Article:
Brexit Explained -- Who, What, When, Where
Blimey, so much has happened in British politics in the last week.
Where are we at with Brexit?
Brexit negotiations reached a major milestone on Wednesday, with British Prime Minster Teresa May gaining the support of her cabinet ministers over what's been dubbed the 'divorce deal'. They met for five hours to discuss the contents of the deal document to leave the EU -- which is more than 500-pages long.
But May has only overcome the first of many obstacles. Now she faces the challenge of pushing the draft deal through the British parliament despite her minority Tory government. Her leadership could also be in jeopardy, where calls for a no confidence vote against her are gaining momentum, following the shock resignation of another two of her ministers on Thursday.
READ MORE: Theresa May Faces Mutiny Over Brexit Deal
If she manages to get it through parliament, the deal will then be sent to the European Union for another round of amendments and approvals, but it's no secret the EU isn't the biggest of Brexit fans, so this will also be a difficult step.
Regardless of all this, May has stood firm on the terms in her deal, declaring it in the best interests of the country and confirming that she is committed to honouring the 'Leave' majority vote from 2016.
Why Do Ministers Keep Resigning?
On Thursday, Brexit Secretary Dominic Raab and Work And Pensions Secretary Esther McVey both quit following the draft deal meeting.
Back in July, three ministers left their positions including former Brexit Secretary David Davis, his deputy Steve Baker and Foreign Secretary Boris Johnson -- one of the biggest supporters of Brexit.
They've all resigned in protest of parts of May's proposed agreements, largely relating to their respective portfolios.
The danger here is that May's leadership could be in trouble.
One backbench Brexiteerr Jacob Rees-Mogg has submitted a no confidence letter to a man named Sir Graham Brady. Brady is the Chairman of the Tory's backbench committee. If 48 Tory MPs write letters to Brady, a leadership vote will be triggered.
Come on guys, you know how a leadership spill works!
The BBC reports 48 letters have not yet been received.
What Are The Terms In the Draft Brexit Deal?
The document is over 500 pages long, here are the main terms.
Transition Period: the UK will officially exit the European Union on March 29, 2019 meaning the UK will no longer be involved in any form of EU decision making. Under the draft agreement however, the UK will stay in the EU market and be subject to EU law until the end of 2020. This will give both sides time to determine a new trade relationship.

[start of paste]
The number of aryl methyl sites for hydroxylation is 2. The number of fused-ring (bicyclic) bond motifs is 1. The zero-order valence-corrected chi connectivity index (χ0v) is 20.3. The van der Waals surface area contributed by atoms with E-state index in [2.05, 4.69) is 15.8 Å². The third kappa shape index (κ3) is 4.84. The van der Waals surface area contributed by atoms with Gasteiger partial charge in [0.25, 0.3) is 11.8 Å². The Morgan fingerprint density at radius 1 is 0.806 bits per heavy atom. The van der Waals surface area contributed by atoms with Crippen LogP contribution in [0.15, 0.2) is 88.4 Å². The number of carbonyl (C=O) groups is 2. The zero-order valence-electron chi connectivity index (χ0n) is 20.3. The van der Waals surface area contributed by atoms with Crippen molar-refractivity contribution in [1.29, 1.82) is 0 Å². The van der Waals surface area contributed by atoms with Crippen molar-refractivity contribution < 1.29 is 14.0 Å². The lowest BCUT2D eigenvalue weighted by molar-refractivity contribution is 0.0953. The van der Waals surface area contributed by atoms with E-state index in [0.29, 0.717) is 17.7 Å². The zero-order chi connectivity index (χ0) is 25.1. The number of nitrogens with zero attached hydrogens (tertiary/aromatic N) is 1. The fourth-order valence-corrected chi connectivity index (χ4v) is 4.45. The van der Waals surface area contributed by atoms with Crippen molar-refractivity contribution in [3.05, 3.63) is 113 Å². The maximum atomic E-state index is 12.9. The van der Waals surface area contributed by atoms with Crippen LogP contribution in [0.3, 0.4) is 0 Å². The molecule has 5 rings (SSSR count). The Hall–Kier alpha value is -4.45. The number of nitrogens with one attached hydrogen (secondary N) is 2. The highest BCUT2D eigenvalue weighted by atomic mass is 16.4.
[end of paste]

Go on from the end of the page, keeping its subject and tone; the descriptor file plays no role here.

Irish Boarder: there will be no hard border (no literal border with customs checks and passport control) between Northern Ireland (part of the UK) and the Republic of Ireland (part of the EU).
Customs Union: by the end of 2020, the EU and the UK will aim to have determined a new trade agreement. If that hasn't been worked out by then, the draft agreement commits both sides to a customs union that will remove tariffs, checks on product origins and quotas.
Freedom Of Movement: protections for the three million EU citizens in the UK have been set out in the draft deal. The provisions mean these people can live, work and study as they currently do. This means that no visas or other documentation will be needed for EU and UK citizens crossing between the UK and the bloc. Freedom of movement will also be guaranteed until the final exit deal is reached.
What Are The Possible Exit Options?
While a draft deal has been reached there are still four possible options for how the UK might leave the EU, depending on if the draft gets through British parliament and if the EU approves it.
Deal: both the UK and the EU are working to separate as amicably as possible even though it's been difficult for them to agree on the terms. Leaving with a deal means the UK will be able to separate with a plan in place and gives them the option of remaining close to the EU in certain areas like trade and allowing EU citizens to work in the UK. This is often called a 'soft' Brexit and this is what May has opted for.
No Deal: the 'no deal' option means a clean break with the EU. Workers rights and freedom of movement might not be guaranteed and products that are traded between the EU and the UK would be subject to customs checks and and taxes. This is often called a 'hard' Brexit.
Stay In The EU: The UK is set to leave the European Union in March 2019. There has been debate about whether the two-year legal process the UK has triggered to leave the bloc can be reversed, but European Council President Donald Tusk said he believes it can be halted.
Hold A Second Vote: The British Government has ruled out holding a second referendum on the matter regardless of many people calling for it. Just last month, over 700,000 people marched in London lobbying the government to initiate a second vote.
Featured Image: Getty Images.
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